The Diviners - Libba Bray

Picking up where I left off about a month ago.  So this is sort of a first impression opinion post.




When I first read Libba Bray's Gemma Doyle series, this phenomenon seemed to happen: I just could NOT get into the story at all.  A Great and Terrible Beauty had some beautiful writing and great attention to detail.  I don't know what it was, but I had started reading the book and put it on hold a total of three times before I finally hunkered down and got past that strange barrier.  And after that, I enjoyed the book alright -- it wasn't the best of reads, but it was enough to keep me hooked in and interested.


And now, with The Diviners, the same exact thing has happened.


Here is a brief rundown of my thoughts written by the chapter up to how far I'd gotten before I put it on hold due to one series marathon, new book releases, and other interests...



First Chapter: A Late-Summer Evening

I'm sure I skimmed over half of this chapter without really knowing what the significance of describing an entire city in intricate detail merits if we won't even be seeing it again.  As far as the summary depicts, our heroine is leaving the town anyway.  The scenes taking place with the Ouija board and then the very last paragraph of the entire chapter were the only parts I cared enough about to pay attention to... so, whatevs.


I've read this first chapter three times (due to that mental block that keeps drawing me away from this book), and it still doesn't get any better.  If anything, I'm starting to wonder if this is my blatant disinterest in historical fiction, or if Libba Bray's introductory style just turns me off since I had the same problem with A Great and Terrible Beauty.  While I love her writing style, her pacing just hits me as being kind of slow.



Second Chapter: Evie O'Neill, Zenith, Ohio

No big comments.


Not sure how I like Evie right now -- spoiled, snobbish, selfish, destructive trouble-maker...  Things I absolutely hate in main characters.  Then again, she's different and outlandish, so this might be fun and unconventional from typical YA females.  I certainly ended up liking Gemma Doyla in a neutral I-don't-outright-hate-you way by the time I finished the last book in that trilogy.  Not saying that I loved her or that I'll love Evie, but we'll see where this goes.


Dialogue and narration might be a bit tacky, but I'm not familiar enough with 1920s lingo to know whether or not this fits the time period.  As I've mentioned, my interest in historical fiction is a little on the meh side.  However, I might start up a counter for how many times someone says "pos-i-tute-ly" or ends their exclamations with a "-ski".  I feel like a teenager trying not to roll my eyes at the thought of lame parents trying to sound cool...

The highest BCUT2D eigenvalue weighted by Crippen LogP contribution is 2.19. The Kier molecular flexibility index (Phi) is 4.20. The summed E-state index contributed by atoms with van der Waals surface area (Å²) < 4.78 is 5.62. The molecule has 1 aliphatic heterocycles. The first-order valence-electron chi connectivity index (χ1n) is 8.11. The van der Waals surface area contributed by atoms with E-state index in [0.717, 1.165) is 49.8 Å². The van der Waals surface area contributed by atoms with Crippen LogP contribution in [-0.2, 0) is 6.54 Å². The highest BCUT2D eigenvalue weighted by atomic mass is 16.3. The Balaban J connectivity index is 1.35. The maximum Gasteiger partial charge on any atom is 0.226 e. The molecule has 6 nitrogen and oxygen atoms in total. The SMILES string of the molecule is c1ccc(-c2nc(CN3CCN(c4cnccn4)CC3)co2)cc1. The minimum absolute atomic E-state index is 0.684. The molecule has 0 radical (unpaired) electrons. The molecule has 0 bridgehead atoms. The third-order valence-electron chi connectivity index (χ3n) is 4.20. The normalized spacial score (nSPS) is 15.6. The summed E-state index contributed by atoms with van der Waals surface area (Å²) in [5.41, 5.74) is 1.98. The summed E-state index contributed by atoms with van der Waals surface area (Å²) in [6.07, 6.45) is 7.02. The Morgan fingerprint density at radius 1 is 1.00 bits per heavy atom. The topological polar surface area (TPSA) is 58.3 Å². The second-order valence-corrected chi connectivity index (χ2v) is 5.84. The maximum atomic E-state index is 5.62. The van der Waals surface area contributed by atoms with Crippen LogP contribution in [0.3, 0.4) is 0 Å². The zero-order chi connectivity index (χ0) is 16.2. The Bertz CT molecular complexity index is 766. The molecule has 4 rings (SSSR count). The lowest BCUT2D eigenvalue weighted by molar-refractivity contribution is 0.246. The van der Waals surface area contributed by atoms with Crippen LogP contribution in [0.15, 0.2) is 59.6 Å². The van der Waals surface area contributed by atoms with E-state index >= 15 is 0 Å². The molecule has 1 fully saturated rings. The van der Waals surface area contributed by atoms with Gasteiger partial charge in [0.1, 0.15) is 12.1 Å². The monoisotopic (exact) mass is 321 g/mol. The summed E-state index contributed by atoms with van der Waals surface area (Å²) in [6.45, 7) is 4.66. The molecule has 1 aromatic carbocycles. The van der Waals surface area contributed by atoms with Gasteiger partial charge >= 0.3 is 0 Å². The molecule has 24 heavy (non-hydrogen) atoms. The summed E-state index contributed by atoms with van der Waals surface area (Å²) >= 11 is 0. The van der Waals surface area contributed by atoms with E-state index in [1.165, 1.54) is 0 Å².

Third Chapter: Memphis Campbell, Harlem, New York City

Not much to go on.  Moving along now.



Fourth Chapter: The Museum of the Creepy Crawlies

I totally want to see a Museum of Creepy Crawlies (says the nerd in me).  Cause THAT is an interesting chapter title too.


Anyway... about the book itself:


"If God is an all-knowing, all-powerful deity, how can he allow evil to exist?  Either he is not the omnipotent god we've been told, or he is all-powerful and all-knowing, and also cruel, because he allows evil to exist and does nothing to stop it."


"Well, that certainly explains Prohibition..."

-- page 37, Nook edition


Yeah.  I can't believe it actually started getting a little exciting.  I should have seen it coming.  I wish I would have caught up with the museum and Uncle Will before I had decided to start a new book (nay, a completely new SERIES of four books I borrowed from the library that lasted me four weeks since THAT excursion flopped as well...)


Evie, Evie, Evie... maybe it's the nerd in me speaking.  While I like your penchant for sarcasm and wit... how could you NOT find interest in the free guided tour of The Museum of American Folklore, Superstition, and the Occult?  I could spend hours in a place like that and never get bored.  And Jericho, the young history nerd buff?  I'm interested already!  :D



Setting that aside...We're jumping into the thick of the story now: The Diviners is finally coming to light.  I'm almost wondering if she couldn't have shortened the first three chapters into one prologue to show us the "troublesome Evie" stuff and introduce Memphis, then send her off to New York.  And then, Chapter Two, BANG! we get into the religious controversy speeches with a dash of Diviners talk laced into it.


Then again, I guess even if I didn't know how to appreciate the build-up from the first three chapters, others might find it good.


Looks like this is the chapter that finally did it for me and I choose not to drop the book for this reason.




Gemma Doyle hooked me with character development and writing style and story creation.  Hopefully The Diviners does the same.  As a first impression, I see a very solid 3 star rating in this book's future.  If reading a book feels like such a chore to me, it's hard to give it more than an average rating even if I end up enjoying it in the end.  Unless there's some surprisingly pleasant twist or whatever that truly catches me in awe.


So we'll leave it at that for now.